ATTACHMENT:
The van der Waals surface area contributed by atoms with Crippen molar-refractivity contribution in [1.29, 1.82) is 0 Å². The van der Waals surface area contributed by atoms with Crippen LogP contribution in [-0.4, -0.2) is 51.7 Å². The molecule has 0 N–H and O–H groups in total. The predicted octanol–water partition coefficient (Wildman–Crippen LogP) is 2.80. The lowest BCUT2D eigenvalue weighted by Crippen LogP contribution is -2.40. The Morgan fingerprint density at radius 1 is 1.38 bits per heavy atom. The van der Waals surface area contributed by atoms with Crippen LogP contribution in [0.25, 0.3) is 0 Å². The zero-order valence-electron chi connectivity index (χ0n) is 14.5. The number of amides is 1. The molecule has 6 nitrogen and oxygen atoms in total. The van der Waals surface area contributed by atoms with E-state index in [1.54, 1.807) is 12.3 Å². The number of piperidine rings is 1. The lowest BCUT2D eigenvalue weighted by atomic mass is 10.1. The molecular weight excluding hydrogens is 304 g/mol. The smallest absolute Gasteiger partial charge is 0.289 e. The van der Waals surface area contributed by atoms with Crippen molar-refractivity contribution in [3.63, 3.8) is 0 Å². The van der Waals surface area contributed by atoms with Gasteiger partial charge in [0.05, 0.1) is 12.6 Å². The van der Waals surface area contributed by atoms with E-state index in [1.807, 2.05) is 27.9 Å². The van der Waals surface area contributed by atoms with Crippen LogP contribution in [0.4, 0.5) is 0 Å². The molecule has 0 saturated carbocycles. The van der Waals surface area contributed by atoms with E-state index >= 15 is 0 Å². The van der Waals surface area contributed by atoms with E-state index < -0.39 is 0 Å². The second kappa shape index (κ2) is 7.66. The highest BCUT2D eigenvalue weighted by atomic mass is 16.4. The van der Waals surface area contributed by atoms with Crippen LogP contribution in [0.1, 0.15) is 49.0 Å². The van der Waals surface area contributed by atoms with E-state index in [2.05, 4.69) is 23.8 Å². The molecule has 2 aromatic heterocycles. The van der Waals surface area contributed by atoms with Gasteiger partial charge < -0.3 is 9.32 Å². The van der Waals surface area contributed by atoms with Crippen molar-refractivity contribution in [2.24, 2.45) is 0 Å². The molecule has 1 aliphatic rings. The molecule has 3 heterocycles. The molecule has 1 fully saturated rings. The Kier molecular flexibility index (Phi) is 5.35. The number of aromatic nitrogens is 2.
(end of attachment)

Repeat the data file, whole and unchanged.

The van der Waals surface area contributed by atoms with Crippen molar-refractivity contribution in [1.29, 1.82) is 0 Å². The van der Waals surface area contributed by atoms with Crippen LogP contribution in [-0.4, -0.2) is 51.7 Å². The molecule has 0 N–H and O–H groups in total. The predicted octanol–water partition coefficient (Wildman–Crippen LogP) is 2.80. The lowest BCUT2D eigenvalue weighted by Crippen LogP contribution is -2.40. The Morgan fingerprint density at radius 1 is 1.38 bits per heavy atom. The van der Waals surface area contributed by atoms with Crippen LogP contribution in [0.25, 0.3) is 0 Å². The zero-order valence-electron chi connectivity index (χ0n) is 14.5. The number of amides is 1. The molecule has 6 nitrogen and oxygen atoms in total. The van der Waals surface area contributed by atoms with E-state index in [1.54, 1.807) is 12.3 Å². The number of piperidine rings is 1. The lowest BCUT2D eigenvalue weighted by atomic mass is 10.1. The molecular weight excluding hydrogens is 304 g/mol. The smallest absolute Gasteiger partial charge is 0.289 e. The van der Waals surface area contributed by atoms with Crippen molar-refractivity contribution in [3.63, 3.8) is 0 Å². The van der Waals surface area contributed by atoms with Gasteiger partial charge in [0.05, 0.1) is 12.6 Å². The van der Waals surface area contributed by atoms with E-state index in [1.807, 2.05) is 27.9 Å². The van der Waals surface area contributed by atoms with Crippen LogP contribution in [0.4, 0.5) is 0 Å². The molecule has 0 saturated carbocycles. The van der Waals surface area contributed by atoms with E-state index >= 15 is 0 Å². The van der Waals surface area contributed by atoms with E-state index < -0.39 is 0 Å². The second kappa shape index (κ2) is 7.66. The highest BCUT2D eigenvalue weighted by atomic mass is 16.4. The van der Waals surface area contributed by atoms with Crippen LogP contribution in [0.1, 0.15) is 49.0 Å². The van der Waals surface area contributed by atoms with E-state index in [2.05, 4.69) is 23.8 Å². The molecule has 2 aromatic heterocycles. The van der Waals surface area contributed by atoms with Gasteiger partial charge < -0.3 is 9.32 Å². The van der Waals surface area contributed by atoms with Crippen molar-refractivity contribution in [2.24, 2.45) is 0 Å². The molecule has 1 aliphatic rings. The molecule has 3 heterocycles. The molecule has 1 fully saturated rings. The Kier molecular flexibility index (Phi) is 5.35. The number of aromatic nitrogens is 2.